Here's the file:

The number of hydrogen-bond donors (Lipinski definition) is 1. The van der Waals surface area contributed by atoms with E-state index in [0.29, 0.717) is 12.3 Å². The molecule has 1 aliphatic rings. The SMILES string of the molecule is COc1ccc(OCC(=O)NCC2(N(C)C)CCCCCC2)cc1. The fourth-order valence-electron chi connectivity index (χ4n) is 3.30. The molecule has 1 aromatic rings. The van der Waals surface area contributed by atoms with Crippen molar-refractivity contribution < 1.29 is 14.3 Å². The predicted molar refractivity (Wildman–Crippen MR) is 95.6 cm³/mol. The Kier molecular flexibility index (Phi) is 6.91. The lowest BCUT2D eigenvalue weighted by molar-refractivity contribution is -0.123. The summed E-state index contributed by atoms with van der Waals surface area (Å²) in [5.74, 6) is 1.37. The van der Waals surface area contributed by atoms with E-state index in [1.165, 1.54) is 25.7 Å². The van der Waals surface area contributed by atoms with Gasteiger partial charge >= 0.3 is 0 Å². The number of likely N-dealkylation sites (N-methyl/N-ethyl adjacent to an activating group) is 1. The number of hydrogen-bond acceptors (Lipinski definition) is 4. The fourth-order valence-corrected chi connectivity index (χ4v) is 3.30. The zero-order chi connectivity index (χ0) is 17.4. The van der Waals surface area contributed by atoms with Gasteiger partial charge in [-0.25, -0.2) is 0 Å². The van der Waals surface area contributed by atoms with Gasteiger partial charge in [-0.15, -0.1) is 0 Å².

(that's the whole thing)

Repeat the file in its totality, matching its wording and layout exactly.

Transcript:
The number of hydrogen-bond donors (Lipinski definition) is 1. The van der Waals surface area contributed by atoms with E-state index in [0.29, 0.717) is 12.3 Å². The molecule has 1 aliphatic rings. The SMILES string of the molecule is COc1ccc(OCC(=O)NCC2(N(C)C)CCCCCC2)cc1. The fourth-order valence-electron chi connectivity index (χ4n) is 3.30. The molecule has 1 aromatic rings. The van der Waals surface area contributed by atoms with Crippen molar-refractivity contribution < 1.29 is 14.3 Å². The predicted molar refractivity (Wildman–Crippen MR) is 95.6 cm³/mol. The Kier molecular flexibility index (Phi) is 6.91. The lowest BCUT2D eigenvalue weighted by molar-refractivity contribution is -0.123. The summed E-state index contributed by atoms with van der Waals surface area (Å²) in [5.74, 6) is 1.37. The van der Waals surface area contributed by atoms with E-state index in [1.165, 1.54) is 25.7 Å². The van der Waals surface area contributed by atoms with Gasteiger partial charge >= 0.3 is 0 Å². The number of likely N-dealkylation sites (N-methyl/N-ethyl adjacent to an activating group) is 1. The number of hydrogen-bond acceptors (Lipinski definition) is 4. The fourth-order valence-corrected chi connectivity index (χ4v) is 3.30. The zero-order chi connectivity index (χ0) is 17.4. The van der Waals surface area contributed by atoms with Gasteiger partial charge in [-0.25, -0.2) is 0 Å². The van der Waals surface area contributed by atoms with Gasteiger partial charge in [-0.15, -0.1) is 0 Å².